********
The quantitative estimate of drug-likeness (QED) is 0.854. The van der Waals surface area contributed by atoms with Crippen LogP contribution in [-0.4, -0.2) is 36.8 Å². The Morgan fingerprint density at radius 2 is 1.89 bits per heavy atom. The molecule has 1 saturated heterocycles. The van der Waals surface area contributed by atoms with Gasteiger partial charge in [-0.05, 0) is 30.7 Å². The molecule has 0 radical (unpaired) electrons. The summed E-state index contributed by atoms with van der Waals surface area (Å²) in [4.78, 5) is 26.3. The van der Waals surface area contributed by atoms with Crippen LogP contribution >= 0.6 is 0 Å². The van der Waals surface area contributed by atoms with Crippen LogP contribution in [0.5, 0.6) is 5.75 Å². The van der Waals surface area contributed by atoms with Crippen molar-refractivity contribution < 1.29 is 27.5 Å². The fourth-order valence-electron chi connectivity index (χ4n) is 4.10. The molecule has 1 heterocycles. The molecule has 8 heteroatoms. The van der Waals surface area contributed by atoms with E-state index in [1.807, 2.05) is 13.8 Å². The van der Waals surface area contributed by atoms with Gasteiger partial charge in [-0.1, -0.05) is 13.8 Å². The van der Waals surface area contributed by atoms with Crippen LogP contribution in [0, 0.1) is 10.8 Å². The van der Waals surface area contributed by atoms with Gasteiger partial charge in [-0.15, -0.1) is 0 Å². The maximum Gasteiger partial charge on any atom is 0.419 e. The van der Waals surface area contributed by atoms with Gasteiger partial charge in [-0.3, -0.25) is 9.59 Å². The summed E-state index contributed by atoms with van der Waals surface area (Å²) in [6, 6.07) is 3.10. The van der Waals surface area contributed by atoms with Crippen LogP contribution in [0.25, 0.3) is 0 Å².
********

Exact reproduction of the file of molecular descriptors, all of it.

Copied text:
The quantitative estimate of drug-likeness (QED) is 0.854. The van der Waals surface area contributed by atoms with Crippen LogP contribution in [-0.4, -0.2) is 36.8 Å². The Morgan fingerprint density at radius 2 is 1.89 bits per heavy atom. The molecule has 1 saturated heterocycles. The van der Waals surface area contributed by atoms with Gasteiger partial charge in [-0.05, 0) is 30.7 Å². The molecule has 0 radical (unpaired) electrons. The summed E-state index contributed by atoms with van der Waals surface area (Å²) in [4.78, 5) is 26.3. The van der Waals surface area contributed by atoms with Crippen LogP contribution >= 0.6 is 0 Å². The van der Waals surface area contributed by atoms with Crippen LogP contribution in [0.5, 0.6) is 5.75 Å². The van der Waals surface area contributed by atoms with Crippen molar-refractivity contribution < 1.29 is 27.5 Å². The fourth-order valence-electron chi connectivity index (χ4n) is 4.10. The molecule has 1 heterocycles. The molecule has 8 heteroatoms. The van der Waals surface area contributed by atoms with E-state index in [1.807, 2.05) is 13.8 Å². The van der Waals surface area contributed by atoms with Gasteiger partial charge in [-0.1, -0.05) is 13.8 Å². The van der Waals surface area contributed by atoms with Crippen LogP contribution in [0, 0.1) is 10.8 Å². The van der Waals surface area contributed by atoms with Gasteiger partial charge in [-0.15, -0.1) is 0 Å². The maximum Gasteiger partial charge on any atom is 0.419 e. The van der Waals surface area contributed by atoms with Gasteiger partial charge in [-0.3, -0.25) is 9.59 Å². The summed E-state index contributed by atoms with van der Waals surface area (Å²) in [6, 6.07) is 3.10. The van der Waals surface area contributed by atoms with Crippen LogP contribution in [0.25, 0.3) is 0 Å².